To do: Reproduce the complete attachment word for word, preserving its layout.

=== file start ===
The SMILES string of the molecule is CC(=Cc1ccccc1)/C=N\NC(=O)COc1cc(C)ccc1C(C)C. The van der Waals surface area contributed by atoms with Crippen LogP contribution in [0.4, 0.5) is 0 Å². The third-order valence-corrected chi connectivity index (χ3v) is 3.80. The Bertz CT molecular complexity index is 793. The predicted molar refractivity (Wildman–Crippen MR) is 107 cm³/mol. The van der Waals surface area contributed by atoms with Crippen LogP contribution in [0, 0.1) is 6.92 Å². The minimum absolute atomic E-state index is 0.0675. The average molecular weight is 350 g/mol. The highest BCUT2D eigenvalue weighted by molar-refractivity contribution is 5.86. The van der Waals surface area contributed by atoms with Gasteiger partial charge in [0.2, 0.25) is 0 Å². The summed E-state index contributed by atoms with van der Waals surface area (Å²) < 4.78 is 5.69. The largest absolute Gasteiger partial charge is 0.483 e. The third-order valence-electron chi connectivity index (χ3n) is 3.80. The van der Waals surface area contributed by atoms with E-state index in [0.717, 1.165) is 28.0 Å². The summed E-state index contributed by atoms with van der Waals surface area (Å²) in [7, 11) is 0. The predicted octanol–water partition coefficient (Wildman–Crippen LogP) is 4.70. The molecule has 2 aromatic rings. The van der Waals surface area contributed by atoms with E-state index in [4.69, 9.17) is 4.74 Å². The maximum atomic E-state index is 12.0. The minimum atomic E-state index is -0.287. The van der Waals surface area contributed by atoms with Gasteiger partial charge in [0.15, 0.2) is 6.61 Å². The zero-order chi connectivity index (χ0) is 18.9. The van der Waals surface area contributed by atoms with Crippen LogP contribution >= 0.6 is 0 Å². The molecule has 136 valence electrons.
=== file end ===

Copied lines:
The SMILES string of the molecule is CC(=Cc1ccccc1)/C=N\NC(=O)COc1cc(C)ccc1C(C)C. The van der Waals surface area contributed by atoms with Crippen LogP contribution in [0.4, 0.5) is 0 Å². The third-order valence-corrected chi connectivity index (χ3v) is 3.80. The Bertz CT molecular complexity index is 793. The predicted molar refractivity (Wildman–Crippen MR) is 107 cm³/mol. The van der Waals surface area contributed by atoms with Crippen LogP contribution in [0, 0.1) is 6.92 Å². The minimum absolute atomic E-state index is 0.0675. The average molecular weight is 350 g/mol. The highest BCUT2D eigenvalue weighted by molar-refractivity contribution is 5.86. The van der Waals surface area contributed by atoms with Gasteiger partial charge in [0.2, 0.25) is 0 Å². The summed E-state index contributed by atoms with van der Waals surface area (Å²) < 4.78 is 5.69. The largest absolute Gasteiger partial charge is 0.483 e. The third-order valence-electron chi connectivity index (χ3n) is 3.80. The van der Waals surface area contributed by atoms with E-state index in [0.717, 1.165) is 28.0 Å². The summed E-state index contributed by atoms with van der Waals surface area (Å²) in [7, 11) is 0. The predicted octanol–water partition coefficient (Wildman–Crippen LogP) is 4.70. The molecule has 2 aromatic rings. The van der Waals surface area contributed by atoms with E-state index in [4.69, 9.17) is 4.74 Å². The maximum atomic E-state index is 12.0. The minimum atomic E-state index is -0.287. The van der Waals surface area contributed by atoms with Gasteiger partial charge in [0.15, 0.2) is 6.61 Å². The zero-order chi connectivity index (χ0) is 18.9. The van der Waals surface area contributed by atoms with Crippen LogP contribution >= 0.6 is 0 Å². The molecule has 136 valence electrons.